There are three subsystems in GSM network .These are:

Base Station Subsystems (BSS)

Switching and Management Subsystems (SMSS)

Operation and Maintenance Subsystems (OMSS)

Base Station Subsystems (BSS)

In GSM networks, the access network plays a very important role to connect terminals to the network. The access network BSS is connected to the core network. The main purpose of BSS is to set the connection between a Mobile Station and the Base Station. The first component of a BSS network is the Base Transceiver Station (BTS), which is responsible from air interface and creating a bridge between the network and the Mobile Station (MS). The second component is the Base Station Controller (BSC), which is responsible from all the Base Transceiver Stations (BTS). Simply it is responsible to allocate and release channels at air interface. Base Station Subsystems are connected to SMSS and OMSS.

Switching and Management Subsystems (SMSS)

SMSS is divided into two components. These are Mobile Switching Centre (MSC) and Gateway Mobile Switching Centre (GMSC). MSC is responsible for all the base stations which are connected onto Mobile Switching Centre (MSC) over Base Station Controller (BSC). The GMSC is responsible from the external fixed network line. Whenever there is a phone call, it comes in or goes out from GMSC. All the incoming calls are directed to Home Location Register (HLR) to detect and look at the profile of subscriber in order to determine if the subscriber is able to make a phone call or not . If the call is accepted it goes to MSC, then from MSC the call goes into Visitor Location Register (VLR), VLR knows the location of mobile stations. Simply we can say that the VLR is responsible from the access network and also from MSC too.

Operation and Maintenance Subsystems (OMSS)

Operation and Maintenance Subsystems (OMSS) is mainly responsible for the security of the network. For example, if the phone is stolen or if the subscriber didn’t pay his bill. One of the important data bases in OMSS are Equipment Identity Register (EIR) and the Authentication Centre (AUC).

Ref 11 wiki

Universal mobile telecommunications system (UMTS)

Universal mobile telecommunications system (UMTS) is one of the third generation (3G) mobile telecommunication technologies, which is also being designed in a (4G) technology. The name UMTS is introduced by ETSI and is usually used in Europe but adapt other names outside the continent, instructed by 3GPP and is a part of a global ITU IMT-2000 Standard. The most common form of UTMS Network uses Wideband Code Division Multiple Access (IMT direct spread) as the underlying air interface. The idea that lies behind the UMTS is to create a network component which is close to GSM/GPRS and also to be able to operate under this existing GSM/GPRS Network (GERAN). UMTS has an additional Access Network to GERAN. All the components in this new access network are totally different than the components in GERAN access network. As it is mentioned before UMTS can work with both Circuit Switch (2G) and Packet Switch domain (2.5G & 3G), therefore there are two access networks. One of these is called Radio Access Network (GERAN) and the second one is called UMTS Terrestrial Access Network (UTRAN).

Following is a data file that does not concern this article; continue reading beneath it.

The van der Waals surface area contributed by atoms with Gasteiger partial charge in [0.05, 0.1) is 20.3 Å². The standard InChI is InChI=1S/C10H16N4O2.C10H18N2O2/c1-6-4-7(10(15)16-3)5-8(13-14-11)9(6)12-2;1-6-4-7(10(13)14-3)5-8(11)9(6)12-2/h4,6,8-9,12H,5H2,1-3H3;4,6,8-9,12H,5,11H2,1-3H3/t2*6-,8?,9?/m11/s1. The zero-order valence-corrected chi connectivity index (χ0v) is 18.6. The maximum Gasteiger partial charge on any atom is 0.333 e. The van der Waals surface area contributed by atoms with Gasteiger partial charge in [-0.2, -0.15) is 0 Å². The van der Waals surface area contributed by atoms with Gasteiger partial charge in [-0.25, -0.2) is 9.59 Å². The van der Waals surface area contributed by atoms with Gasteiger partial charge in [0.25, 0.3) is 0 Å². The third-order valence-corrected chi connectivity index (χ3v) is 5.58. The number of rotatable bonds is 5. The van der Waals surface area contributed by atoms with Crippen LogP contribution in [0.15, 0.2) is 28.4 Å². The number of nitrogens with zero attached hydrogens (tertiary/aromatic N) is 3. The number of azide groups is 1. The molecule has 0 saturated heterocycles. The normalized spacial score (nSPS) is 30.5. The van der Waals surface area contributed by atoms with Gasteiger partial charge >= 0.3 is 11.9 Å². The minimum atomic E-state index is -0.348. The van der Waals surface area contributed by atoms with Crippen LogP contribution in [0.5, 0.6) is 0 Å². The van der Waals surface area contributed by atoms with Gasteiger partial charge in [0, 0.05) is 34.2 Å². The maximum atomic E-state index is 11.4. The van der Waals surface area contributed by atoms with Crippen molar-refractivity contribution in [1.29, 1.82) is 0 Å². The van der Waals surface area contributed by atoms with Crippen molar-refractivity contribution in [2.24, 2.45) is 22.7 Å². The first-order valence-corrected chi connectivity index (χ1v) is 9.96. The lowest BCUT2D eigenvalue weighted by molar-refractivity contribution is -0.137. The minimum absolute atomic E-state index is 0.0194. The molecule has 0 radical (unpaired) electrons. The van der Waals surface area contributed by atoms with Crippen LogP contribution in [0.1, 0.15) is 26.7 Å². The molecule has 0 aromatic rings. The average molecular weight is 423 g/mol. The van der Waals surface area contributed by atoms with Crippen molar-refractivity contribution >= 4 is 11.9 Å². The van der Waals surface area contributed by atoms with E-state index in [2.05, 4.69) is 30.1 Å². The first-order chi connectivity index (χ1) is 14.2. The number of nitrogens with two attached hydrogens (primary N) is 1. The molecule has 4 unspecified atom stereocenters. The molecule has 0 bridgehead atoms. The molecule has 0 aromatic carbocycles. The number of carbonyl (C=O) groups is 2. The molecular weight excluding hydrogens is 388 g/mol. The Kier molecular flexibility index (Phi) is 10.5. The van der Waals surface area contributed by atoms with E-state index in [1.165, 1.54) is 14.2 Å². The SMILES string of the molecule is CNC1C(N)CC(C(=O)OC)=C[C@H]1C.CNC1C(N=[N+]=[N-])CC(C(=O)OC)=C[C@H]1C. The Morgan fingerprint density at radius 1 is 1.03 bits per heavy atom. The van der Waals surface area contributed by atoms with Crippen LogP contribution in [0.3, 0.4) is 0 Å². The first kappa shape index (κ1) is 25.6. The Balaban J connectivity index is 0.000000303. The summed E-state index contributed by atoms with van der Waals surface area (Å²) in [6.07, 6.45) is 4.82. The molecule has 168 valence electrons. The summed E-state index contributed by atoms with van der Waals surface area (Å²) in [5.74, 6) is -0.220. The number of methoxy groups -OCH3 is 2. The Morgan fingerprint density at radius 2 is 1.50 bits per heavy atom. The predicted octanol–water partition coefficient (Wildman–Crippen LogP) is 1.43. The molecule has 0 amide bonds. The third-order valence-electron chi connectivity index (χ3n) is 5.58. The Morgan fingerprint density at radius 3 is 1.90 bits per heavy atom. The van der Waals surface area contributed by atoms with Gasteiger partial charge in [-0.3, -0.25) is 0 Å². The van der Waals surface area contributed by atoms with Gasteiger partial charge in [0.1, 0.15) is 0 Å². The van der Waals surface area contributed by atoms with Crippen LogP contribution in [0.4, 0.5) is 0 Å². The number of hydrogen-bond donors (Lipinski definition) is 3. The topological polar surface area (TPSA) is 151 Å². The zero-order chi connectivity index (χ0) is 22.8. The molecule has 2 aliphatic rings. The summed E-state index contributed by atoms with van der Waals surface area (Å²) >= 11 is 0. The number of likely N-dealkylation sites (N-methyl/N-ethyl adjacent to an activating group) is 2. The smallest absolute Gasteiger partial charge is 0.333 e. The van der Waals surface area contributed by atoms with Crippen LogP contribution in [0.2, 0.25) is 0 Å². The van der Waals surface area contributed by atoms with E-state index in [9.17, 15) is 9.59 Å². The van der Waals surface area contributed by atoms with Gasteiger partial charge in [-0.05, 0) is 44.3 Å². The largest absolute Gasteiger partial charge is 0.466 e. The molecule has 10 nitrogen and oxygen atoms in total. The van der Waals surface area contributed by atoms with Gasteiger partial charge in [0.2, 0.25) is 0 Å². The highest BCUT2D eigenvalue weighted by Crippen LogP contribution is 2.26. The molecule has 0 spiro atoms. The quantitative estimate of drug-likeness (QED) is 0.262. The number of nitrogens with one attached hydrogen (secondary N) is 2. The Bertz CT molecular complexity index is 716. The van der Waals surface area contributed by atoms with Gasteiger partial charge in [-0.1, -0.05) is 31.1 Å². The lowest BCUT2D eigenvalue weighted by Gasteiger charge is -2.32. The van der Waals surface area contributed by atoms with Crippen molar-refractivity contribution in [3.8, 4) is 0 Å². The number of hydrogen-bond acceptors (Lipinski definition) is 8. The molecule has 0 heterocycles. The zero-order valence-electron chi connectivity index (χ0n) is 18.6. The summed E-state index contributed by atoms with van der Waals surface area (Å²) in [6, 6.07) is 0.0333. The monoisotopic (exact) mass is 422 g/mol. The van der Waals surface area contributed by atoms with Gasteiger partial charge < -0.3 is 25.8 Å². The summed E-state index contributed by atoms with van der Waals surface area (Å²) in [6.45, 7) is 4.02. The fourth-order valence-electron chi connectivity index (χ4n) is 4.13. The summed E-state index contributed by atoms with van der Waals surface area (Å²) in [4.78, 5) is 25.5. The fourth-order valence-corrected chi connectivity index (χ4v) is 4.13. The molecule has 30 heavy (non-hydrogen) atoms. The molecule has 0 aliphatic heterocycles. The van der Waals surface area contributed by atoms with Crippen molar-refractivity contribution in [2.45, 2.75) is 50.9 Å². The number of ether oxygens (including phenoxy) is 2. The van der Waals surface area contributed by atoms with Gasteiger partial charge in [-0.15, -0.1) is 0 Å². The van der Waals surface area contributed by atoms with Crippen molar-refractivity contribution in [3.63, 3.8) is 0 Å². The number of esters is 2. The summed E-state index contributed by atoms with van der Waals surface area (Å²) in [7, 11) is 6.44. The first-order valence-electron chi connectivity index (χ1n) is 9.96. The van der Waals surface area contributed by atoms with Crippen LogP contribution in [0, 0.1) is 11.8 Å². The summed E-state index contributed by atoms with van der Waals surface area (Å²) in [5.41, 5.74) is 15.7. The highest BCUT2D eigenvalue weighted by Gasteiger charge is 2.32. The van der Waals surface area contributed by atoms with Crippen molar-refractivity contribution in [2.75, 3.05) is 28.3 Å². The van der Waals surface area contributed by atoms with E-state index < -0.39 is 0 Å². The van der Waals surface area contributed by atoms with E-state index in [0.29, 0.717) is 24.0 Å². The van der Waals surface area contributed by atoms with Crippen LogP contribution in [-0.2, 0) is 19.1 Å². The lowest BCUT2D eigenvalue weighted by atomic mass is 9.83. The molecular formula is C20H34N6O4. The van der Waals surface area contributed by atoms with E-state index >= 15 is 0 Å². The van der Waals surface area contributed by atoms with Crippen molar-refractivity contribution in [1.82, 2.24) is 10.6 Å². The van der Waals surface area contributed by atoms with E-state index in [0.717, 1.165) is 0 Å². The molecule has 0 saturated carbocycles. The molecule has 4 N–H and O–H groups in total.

Showing UTRAN infrastructure

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The GSM network is a circuit switched network, which means, that there are no IP, high data rate or multimedia messages. UTRAN is a packet switched network, where everything is based on IP address, high data rate and many other facilities are available. In GSM infrastructure, we have got a Mobile Station (MS), Base Transceiver Station (BTS) and Base Station Controller (BSC). But this infrastructure is totally different in UTRAN infrastructure. In UTRAN, there is user equipment (UE) which is the same as Mobile Station in GERAN/BSS. Another component is Node B (NB). The Node B is the base station as BTS and this Node B (NB) is controlled by Radio Network Controller (RNC). RNC is the same as BSC in GERAN/BSS. The main differences are higher data rates, enhanced security, new protocols and signalization for enhanced service factors. These are all provided by the new components in an access network of UTRAN/RNC.

UMTS there are two core networks and two access networks. The advantage of UMTS is that it is very flexible. UMTS supports both circuit switch and Packet Switch Networks. One core network is designed for CS domain and the other one is designed for PS domain. Circuit switch is for the old generation mobiles but still in use. CS domain is not based on IP; we can simply say that CS domain is needed for GSM network. Packed switch domain is based on internet protocol (IP) and has different new protocol and signalling. PS domain enables high speed data rate as a result of this is that video messaging and all these other internet based and high speed data rates can be obtained. PS domain is needed for GPRS and UMTS. In UTRAN/RNS, user wants to make a call. In this case the user equipment (UE) searches for the nearest Node B and sets the connection. Once the connection is set the call is transferred from Node B (NB) to Radio Network Controller (RNC), From RNC the call goes to PS domain Core Network in GERAN/BSS. Mobile Station (MS) searches for the nearest Base Transceiver Station (BTS) and from here the MS is directed to BSC, if the call is IP based from BSC then the call will be directed to PS domain core network, if the call is not IP based than it goes to CS Domain core network.


UMTS Block Architecture

Iub – This interface happens between the Node B and RNC. RNC is using I-ub interface to control one or more Node B. The I-ub interface is standardized interface; there is also a signalling protocol which uses NBAP.

Iur – This interface happens between the Radio Network Controllers (RNC). Iur helps the RNC to pass its information or data to another RNC. After this process, the user equipment is transferred to new RNC; the signalling protocol uses Radio Network Subscriber Application part (RNSAP).

There are two Iu interface for both PS and CS core networks, one for Iu CS another one is for Iu PS.

Iu CS - This interface happens between UTRAN/RNS and the circuit switch core network domain. Iu-CS carries voice and signalling between UTRAN/RNS and PS domain core network. The signalling protocol is called RANAP.

Iu PS - This interface happens between UTRAN/RNS and the packet switch core network domain. This core network is designed for UMTS and GPRS. Iu–PS carries voice and signalling between UTRAN/RNS and PS domain core networks. The signalling protocol is RANAP.